Energy audit saves Lansing resident's life

Deb and Kim Volker (left to right) of Lansing give credit to a home energy audit performed by Winneshiek Energy District's Green Iowa AmeriCorps program for saving Kim's life. A recent energy audit of their Lansing home revealed a water heater that was not properly ventilated and leaking LP gas. Submitted photo.

by Lissa Blake

It’s common knowledge that a home energy audit can help save money.
But for Lansing resident Kim Volker, it saved his life.
Volker, 63 years old, of Lansing, and his wife, Deb, have been doctoring for cancer for several years. Kim has CLL (chronic lymphocytic leukemia) and Deb has colon cancer.
While both are all too familiar with the fatigue associated with treatment, Kim came down with a respiratory ailment in October that he was unable to kick all winter. “I was coughing, tired and losing weight. I kept going to the doctor. They put me on five different antibiotics and none of them helped,” said Kim.
Kim was even referred to a pulmonologist in La Crosse, WI, “who really couldn’t explain the way I felt,” he said of his continued health mystery.

Meanwhile, the Volkers had applied for a grant through Upper Explorerland Regional Planning Commission to participate in a Direct Install home energy audit through the Winneshiek Energy District’s Green Iowa AmeriCorps program. “Our house is 128 years old, so we thought it would be a good idea,” said Kim.
The day the Green Iowa AmeriCorps team came to perform the audit, the Volkers were undergoing treatment in La Crosse when they received a call from their daughter. “We got a call from Samantha that they had inspected the house and had found the hot water heater was not vented properly and was leaking gas,” said Kim.
Kim said he was told that while, normally, LP gas emits a foul odor, similar to rotten eggs, in this case, the clothes dryer vent was helping the smell escape, but the carbon monoxide was staying in the house.

Laura Ruen is the logistics coordinator for Green Iowa AmeriCorps in Decorah. She said when she and the other two team members entered the basement of the Volker home, she immediately saw the problem.
“The top of the water heater was just corroded and rusty. We could tell by looking at it that it had been spilling gas. The flue above the water heater was tipped downward, so it wasn’t ventilating the exhaust the way it should be,” said Ruen. “In addition, the water heater was turned way up, so it was probably heating all the time.”

Kim said his bedroom is located directly above where the leak was occurring. Even though Deb typically sleeps in a living room recliner due to her arthritis, the couple’s five-year-old granddaughter stays over regularly.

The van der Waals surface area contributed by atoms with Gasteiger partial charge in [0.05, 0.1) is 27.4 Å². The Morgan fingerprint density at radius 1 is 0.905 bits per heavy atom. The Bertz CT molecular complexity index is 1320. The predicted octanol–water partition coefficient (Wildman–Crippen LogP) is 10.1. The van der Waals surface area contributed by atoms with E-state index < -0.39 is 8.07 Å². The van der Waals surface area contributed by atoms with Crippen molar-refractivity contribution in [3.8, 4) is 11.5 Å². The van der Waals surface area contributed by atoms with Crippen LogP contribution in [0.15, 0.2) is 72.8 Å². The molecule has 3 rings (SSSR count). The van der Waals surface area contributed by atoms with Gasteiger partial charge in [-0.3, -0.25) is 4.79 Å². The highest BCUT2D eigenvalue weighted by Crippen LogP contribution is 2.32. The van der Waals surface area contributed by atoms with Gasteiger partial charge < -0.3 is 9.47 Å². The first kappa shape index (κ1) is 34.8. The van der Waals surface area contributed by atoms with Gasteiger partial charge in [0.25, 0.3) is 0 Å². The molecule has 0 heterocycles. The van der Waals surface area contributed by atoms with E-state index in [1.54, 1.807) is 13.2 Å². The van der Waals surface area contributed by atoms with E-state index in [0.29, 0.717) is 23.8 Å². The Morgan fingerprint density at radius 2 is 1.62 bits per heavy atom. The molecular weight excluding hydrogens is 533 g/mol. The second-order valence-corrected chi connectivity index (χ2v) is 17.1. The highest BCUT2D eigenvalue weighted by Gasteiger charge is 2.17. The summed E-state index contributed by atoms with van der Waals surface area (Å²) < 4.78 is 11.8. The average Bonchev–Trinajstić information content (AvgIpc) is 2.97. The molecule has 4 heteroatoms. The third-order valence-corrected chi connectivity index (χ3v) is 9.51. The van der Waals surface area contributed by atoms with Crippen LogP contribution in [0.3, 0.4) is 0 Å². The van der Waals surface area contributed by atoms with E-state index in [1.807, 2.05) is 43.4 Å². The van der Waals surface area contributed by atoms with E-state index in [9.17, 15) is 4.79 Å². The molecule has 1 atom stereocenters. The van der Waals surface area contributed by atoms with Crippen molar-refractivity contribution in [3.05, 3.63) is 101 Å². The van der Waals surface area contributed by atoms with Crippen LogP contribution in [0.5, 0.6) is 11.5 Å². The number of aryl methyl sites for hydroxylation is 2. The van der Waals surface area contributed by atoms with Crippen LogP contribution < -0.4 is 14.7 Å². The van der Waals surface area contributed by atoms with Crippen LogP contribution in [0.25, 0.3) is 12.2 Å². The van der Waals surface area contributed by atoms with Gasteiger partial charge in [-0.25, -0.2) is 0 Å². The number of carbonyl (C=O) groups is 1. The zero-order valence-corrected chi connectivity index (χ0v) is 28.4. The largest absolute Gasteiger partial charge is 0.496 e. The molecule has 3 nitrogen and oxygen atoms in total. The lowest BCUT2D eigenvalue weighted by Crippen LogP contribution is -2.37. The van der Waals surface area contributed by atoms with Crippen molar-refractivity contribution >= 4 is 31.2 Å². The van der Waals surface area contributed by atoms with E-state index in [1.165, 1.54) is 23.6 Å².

“She comes every weekend and likes to stay up late with Papa to watch TV until she falls asleep,” Kim said. “She was sick all winter with cold and cough symptoms and we didn’t know what it was,” he said. “We’re just lucky they caught it.”

After the audit, Kim immediately called the gas company to come shut off their LP, and they have since had their water heater replaced. That was several weeks ago, and Kim said he started feeling better right away.
“I got to the point where I was worried I would go into the bedroom one morning and he’d be gone,” said Deb. “I always thought when old folks said they were withering away it was a euphemism, but I could see that actually happening."

The Volkers encourage everyone who is eligible to take advantage of the audit. “I’m so glad they did the survey. They did save my life,” said Kim.
Ruen said she is just glad the Volkers took the audit seriously and bought a new water heater. “We can recommend changes, but people don’t always make them. When Kim called to say we saved his life, it definitely made me feel good. I am glad they were able to get it fixed and that he doesn’t have to be sick anymore,” she said.

Operated through the University of Northern Iowa's Center for Energy and Environmental Education, Green Iowa AmeriCorps is a community service program. It was founded in 2009 to address conservation and sustainable usage of energy resources in several Iowa communities as they struggled to rebuild from the devastating floods of 2008.
The Northeast Iowa team is one of six teams in the state. Ruen said common Direct Install items include new light bulbs and faucet aerators as well as weatherizing around windows and doors. Average cost to the homeowner for the improvements is between $70 and $150.

To sign up for a direct install through Green Iowa AmeriCorps, visit, then go to programs and click on Green Iowa AmeriCorps. Next click on “click here to sign up now for a direct install.” The program covers residents and businesses in Allamakee, Chickasaw, Clayton, Fayette, Howard and Winneshiek counties.
Green Iowa AmeriCorps offers free materials to veterans, persons with disabilities and those who are 65 and over or who have low income. If the team travels outside of Winneshiek County, a $25 trip charge is assessed, which can be shared if there are at least two homes that sign up. For more information, contact Ruen at 563-382-4207 or visit